The resolution includes provisions under which the spending cap could be temporarily suspended, such as in the case of an emergency, and grants taxpayers the ability to go to court if the Legislature tries to exceed the limit.

SB 1231: Beginning in fiscal 2013, spending would be capped at the level of expenditures for the previous year, with adjustments for population and inflation. ["Son of TABOR"]

SB 1408: Institutes new procedures for lawmakers should they decide to exceed set spending limits. Among other things, they would be required to hold a public hearing and take a roll-call vote.

The so-called Taxpayer Bill of Rights (TABOR) was enacted in Colorado in 1992, as a constitutional amendment that limits annual growth using a formula based on population and inflation.

That means, for example, that if the inflation rate is 2 percent and the state's population grows by 1.5 percent, state expenditures can increase only by 3.5 percent. The state must refund the excess revenue to taxpayers.

Proponents say TABOR did what it was supposed to: restrain state spending.

But critics say its revenue limits give lawmakers no flexibility, especially given that certain groups – including schoolchildren, prisoners and the elderly – grow at far different rates than the general population and that they trigger a large portion of state expenditures.

Jon Shure of the Washington, D.C.-based Center on Budget and Policy Priorities said TABOR-like restraints result in state agencies and services competing against each other for funding.

"It has a simplistic appeal as a way of shrinking government," said Shure, deputy director of the nonpartisan think tank's State Fiscal Project. "But it severely restricts a state's ability to respond to changing needs. You start fighting amongst yourselves for crumbs of a shrinking pie, and you can't make the pie bigger."

In 2005, voters in Colorado suspended TABOR for five years after massive budget cuts to public services such as education, health care, transportation and roads.

The ballot proposition allowed that state's government to keep a projected $3.7 billion over the next five years for essential city services, rather than refunding that money to taxpayers.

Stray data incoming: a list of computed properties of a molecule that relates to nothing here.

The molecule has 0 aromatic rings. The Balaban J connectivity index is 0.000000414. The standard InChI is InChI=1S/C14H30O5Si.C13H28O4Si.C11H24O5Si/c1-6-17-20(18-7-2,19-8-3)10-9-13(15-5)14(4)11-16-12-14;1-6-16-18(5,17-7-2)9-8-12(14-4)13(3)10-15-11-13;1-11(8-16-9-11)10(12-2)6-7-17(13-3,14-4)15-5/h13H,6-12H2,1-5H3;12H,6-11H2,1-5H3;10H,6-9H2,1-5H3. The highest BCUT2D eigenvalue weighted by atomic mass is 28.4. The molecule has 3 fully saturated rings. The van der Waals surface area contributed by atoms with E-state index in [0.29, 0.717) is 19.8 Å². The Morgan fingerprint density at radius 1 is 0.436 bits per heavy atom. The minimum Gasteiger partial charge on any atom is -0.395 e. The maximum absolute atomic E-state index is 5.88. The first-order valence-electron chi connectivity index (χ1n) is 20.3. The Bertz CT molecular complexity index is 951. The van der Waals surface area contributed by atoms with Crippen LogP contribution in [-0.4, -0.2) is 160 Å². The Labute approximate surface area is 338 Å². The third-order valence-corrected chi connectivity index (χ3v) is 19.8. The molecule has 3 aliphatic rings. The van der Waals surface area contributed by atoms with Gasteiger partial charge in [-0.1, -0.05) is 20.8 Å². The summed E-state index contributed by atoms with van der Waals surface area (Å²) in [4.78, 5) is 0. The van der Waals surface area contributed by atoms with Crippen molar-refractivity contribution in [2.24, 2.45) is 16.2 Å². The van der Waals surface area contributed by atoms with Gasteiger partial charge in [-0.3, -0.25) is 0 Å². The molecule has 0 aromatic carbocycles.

TABOR went back into effect in 2010.

Then there is the most simplistic, or should I say "simpleton" tax plan of all, the "flat tax" bill, HB 2636, passed by the House on Monday. Arizona House sends measure for flat income tax to state Senate:

Rep. Steve Court, R-Mesa, who crafted HB 2636, said it is designed so the state takes in just as much as it would under the current system. What that means, he said, is there will be winners — and losers.

Those "losers" would be you dear readers. A "flat tax" is antithetical to the progressive income tax.

If you add this "flat tax" to the other tax measures touched upon above, these radical Tea-Publicans will have achieved Grover Norquist's wet dream of defunding state government to the point that he can "drown it in the bathtub." Arizona will never recover from the combined destructive effect of these bills if they become law. It's game over.

So if you want to exercise your "People's Veto" over truly bad legislation, these bills would be a good place to start. I am sure there are going to be more bills equally deserving.

Finally, there is the "nuclear option" of recall. We may see this play out in the state of Wisconsin over the next few months where eight Republican senators who participated in Gov. Walker's coup d'etat over duly elected Democratic senators are the subject of a recall. Petition circulators already have collected almost half of the signatures they want to obtain after only 10 days.

The recalls in Arizona against Gov. Jan Brewer and Sen. Russell Pearce are moving forward at a slower pace. But you can help by volunteering your time and effort to this cause. Recall Information. After 41 Republican legislators signed onto the "birther bill" earlier this year, The 41 Arizona Legislators Who Still Want to See Obama's Birth Certificate, I suggested Recall them all – Fight the Stupid! But recall elections have to be strategically fought.

Let's be honest, intiatives, referendums and recalls take a solid organization and lots of money and active volunteers to be successful. But what other alternative do you have?

Are you going to sit around feeling sorry for yourself and moping about being disenfranchised by teabaggers in Arizona? Or are you going to follow the advice of Howard Beale from Network (1976):

All I know is that first you've got to get mad. You've got to say, 'I'm a HUMAN BEING, God damn it! My life has VALUE!' So I want you to get up now. I want all of you to get up out of your chairs. I want you to get up right now and go to the window. Open it, and stick your head out, and yell, 'I'M AS MAD AS HELL, AND I'M NOT GOING TO TAKE THIS ANYMORE!' I want you to get up right now, sit up, go to your windows, open them and stick your head out and yell -  'I'M AS MAD AS HELL, AND I'M NOT GOING TO TAKE THIS ANYMORE!' Things have got to change. But first, you've gotta get mad!…

Then file a committee for an initiative or a referendum and start circulating those petitions. Volunteer for the recalls. You can stay down on the mat, or you can get up and fight back!